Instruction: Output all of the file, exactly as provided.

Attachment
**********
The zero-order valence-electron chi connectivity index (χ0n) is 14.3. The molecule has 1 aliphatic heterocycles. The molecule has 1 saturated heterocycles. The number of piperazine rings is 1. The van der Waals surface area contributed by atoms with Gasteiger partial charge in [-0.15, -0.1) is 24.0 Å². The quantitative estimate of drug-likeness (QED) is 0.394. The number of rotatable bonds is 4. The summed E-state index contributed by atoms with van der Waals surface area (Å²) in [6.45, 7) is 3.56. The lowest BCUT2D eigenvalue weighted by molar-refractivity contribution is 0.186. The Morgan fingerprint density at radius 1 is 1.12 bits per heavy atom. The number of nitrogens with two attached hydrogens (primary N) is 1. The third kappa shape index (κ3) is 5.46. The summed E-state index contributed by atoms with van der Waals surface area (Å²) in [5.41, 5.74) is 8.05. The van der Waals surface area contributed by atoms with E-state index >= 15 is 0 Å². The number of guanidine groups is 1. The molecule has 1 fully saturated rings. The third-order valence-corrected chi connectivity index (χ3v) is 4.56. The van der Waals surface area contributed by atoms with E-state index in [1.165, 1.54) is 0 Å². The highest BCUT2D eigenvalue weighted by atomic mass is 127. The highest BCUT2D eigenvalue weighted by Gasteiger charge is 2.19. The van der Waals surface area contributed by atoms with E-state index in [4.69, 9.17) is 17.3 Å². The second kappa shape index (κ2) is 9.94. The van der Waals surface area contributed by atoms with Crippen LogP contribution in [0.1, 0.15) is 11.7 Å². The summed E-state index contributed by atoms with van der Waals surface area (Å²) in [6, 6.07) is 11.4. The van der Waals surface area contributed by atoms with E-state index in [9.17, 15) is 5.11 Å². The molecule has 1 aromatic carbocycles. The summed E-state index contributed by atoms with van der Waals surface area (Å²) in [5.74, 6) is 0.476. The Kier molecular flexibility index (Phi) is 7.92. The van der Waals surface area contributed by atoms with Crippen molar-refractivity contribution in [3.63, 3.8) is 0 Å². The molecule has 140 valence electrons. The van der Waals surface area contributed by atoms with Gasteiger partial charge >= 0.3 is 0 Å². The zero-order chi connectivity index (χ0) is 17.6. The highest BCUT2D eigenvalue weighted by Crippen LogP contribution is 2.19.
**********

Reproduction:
The zero-order valence-electron chi connectivity index (χ0n) is 14.3. The molecule has 1 aliphatic heterocycles. The molecule has 1 saturated heterocycles. The number of piperazine rings is 1. The van der Waals surface area contributed by atoms with Gasteiger partial charge in [-0.15, -0.1) is 24.0 Å². The quantitative estimate of drug-likeness (QED) is 0.394. The number of rotatable bonds is 4. The summed E-state index contributed by atoms with van der Waals surface area (Å²) in [6.45, 7) is 3.56. The lowest BCUT2D eigenvalue weighted by molar-refractivity contribution is 0.186. The Morgan fingerprint density at radius 1 is 1.12 bits per heavy atom. The number of nitrogens with two attached hydrogens (primary N) is 1. The third kappa shape index (κ3) is 5.46. The summed E-state index contributed by atoms with van der Waals surface area (Å²) in [5.41, 5.74) is 8.05. The van der Waals surface area contributed by atoms with E-state index >= 15 is 0 Å². The number of guanidine groups is 1. The molecule has 1 fully saturated rings. The third-order valence-corrected chi connectivity index (χ3v) is 4.56. The van der Waals surface area contributed by atoms with E-state index in [1.165, 1.54) is 0 Å². The highest BCUT2D eigenvalue weighted by atomic mass is 127. The highest BCUT2D eigenvalue weighted by Gasteiger charge is 2.19. The van der Waals surface area contributed by atoms with E-state index in [4.69, 9.17) is 17.3 Å². The second kappa shape index (κ2) is 9.94. The van der Waals surface area contributed by atoms with Crippen LogP contribution in [0.1, 0.15) is 11.7 Å². The summed E-state index contributed by atoms with van der Waals surface area (Å²) in [6, 6.07) is 11.4. The van der Waals surface area contributed by atoms with E-state index in [9.17, 15) is 5.11 Å². The molecule has 1 aromatic carbocycles. The summed E-state index contributed by atoms with van der Waals surface area (Å²) in [5.74, 6) is 0.476. The Kier molecular flexibility index (Phi) is 7.92. The van der Waals surface area contributed by atoms with Crippen molar-refractivity contribution in [3.63, 3.8) is 0 Å². The molecule has 140 valence electrons. The van der Waals surface area contributed by atoms with Gasteiger partial charge >= 0.3 is 0 Å². The zero-order chi connectivity index (χ0) is 17.6. The highest BCUT2D eigenvalue weighted by Crippen LogP contribution is 2.19.